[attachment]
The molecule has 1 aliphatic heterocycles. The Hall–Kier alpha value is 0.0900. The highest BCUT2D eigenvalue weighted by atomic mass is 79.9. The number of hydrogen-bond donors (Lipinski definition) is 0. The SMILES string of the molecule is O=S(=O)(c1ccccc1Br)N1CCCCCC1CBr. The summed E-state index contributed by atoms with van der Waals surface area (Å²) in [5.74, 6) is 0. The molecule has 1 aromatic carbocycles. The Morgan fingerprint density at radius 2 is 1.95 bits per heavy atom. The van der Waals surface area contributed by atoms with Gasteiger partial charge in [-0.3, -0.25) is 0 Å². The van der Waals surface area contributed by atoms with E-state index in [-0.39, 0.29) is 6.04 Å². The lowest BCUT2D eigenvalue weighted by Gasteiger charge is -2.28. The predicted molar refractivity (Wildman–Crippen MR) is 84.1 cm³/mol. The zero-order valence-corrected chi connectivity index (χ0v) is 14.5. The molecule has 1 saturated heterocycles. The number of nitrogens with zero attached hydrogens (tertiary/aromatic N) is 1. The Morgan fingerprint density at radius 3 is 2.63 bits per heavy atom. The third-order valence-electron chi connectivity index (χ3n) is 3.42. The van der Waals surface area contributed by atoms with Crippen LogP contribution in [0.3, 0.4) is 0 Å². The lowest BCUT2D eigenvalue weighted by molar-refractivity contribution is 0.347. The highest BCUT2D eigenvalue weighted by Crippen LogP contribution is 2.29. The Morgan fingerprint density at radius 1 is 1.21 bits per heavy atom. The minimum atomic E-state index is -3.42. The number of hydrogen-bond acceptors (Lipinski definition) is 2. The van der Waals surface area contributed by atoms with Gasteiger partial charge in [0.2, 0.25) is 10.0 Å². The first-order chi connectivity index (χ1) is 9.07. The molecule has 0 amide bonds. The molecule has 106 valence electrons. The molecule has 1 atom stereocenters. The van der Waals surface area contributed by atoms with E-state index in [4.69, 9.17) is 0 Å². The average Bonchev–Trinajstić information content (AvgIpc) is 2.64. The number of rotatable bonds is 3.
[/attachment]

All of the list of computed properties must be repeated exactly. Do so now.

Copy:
The molecule has 1 aliphatic heterocycles. The Hall–Kier alpha value is 0.0900. The highest BCUT2D eigenvalue weighted by atomic mass is 79.9. The number of hydrogen-bond donors (Lipinski definition) is 0. The SMILES string of the molecule is O=S(=O)(c1ccccc1Br)N1CCCCCC1CBr. The summed E-state index contributed by atoms with van der Waals surface area (Å²) in [5.74, 6) is 0. The molecule has 1 aromatic carbocycles. The Morgan fingerprint density at radius 2 is 1.95 bits per heavy atom. The van der Waals surface area contributed by atoms with Gasteiger partial charge in [-0.3, -0.25) is 0 Å². The van der Waals surface area contributed by atoms with E-state index in [-0.39, 0.29) is 6.04 Å². The lowest BCUT2D eigenvalue weighted by Gasteiger charge is -2.28. The predicted molar refractivity (Wildman–Crippen MR) is 84.1 cm³/mol. The zero-order valence-corrected chi connectivity index (χ0v) is 14.5. The molecule has 1 saturated heterocycles. The number of nitrogens with zero attached hydrogens (tertiary/aromatic N) is 1. The Morgan fingerprint density at radius 3 is 2.63 bits per heavy atom. The third-order valence-electron chi connectivity index (χ3n) is 3.42. The van der Waals surface area contributed by atoms with Crippen LogP contribution in [0.3, 0.4) is 0 Å². The lowest BCUT2D eigenvalue weighted by molar-refractivity contribution is 0.347. The highest BCUT2D eigenvalue weighted by Crippen LogP contribution is 2.29. The Morgan fingerprint density at radius 1 is 1.21 bits per heavy atom. The minimum atomic E-state index is -3.42. The number of hydrogen-bond acceptors (Lipinski definition) is 2. The van der Waals surface area contributed by atoms with Gasteiger partial charge in [0.2, 0.25) is 10.0 Å². The first-order chi connectivity index (χ1) is 9.07. The molecule has 0 amide bonds. The molecule has 106 valence electrons. The molecule has 1 atom stereocenters. The van der Waals surface area contributed by atoms with E-state index in [4.69, 9.17) is 0 Å². The average Bonchev–Trinajstić information content (AvgIpc) is 2.64. The number of rotatable bonds is 3.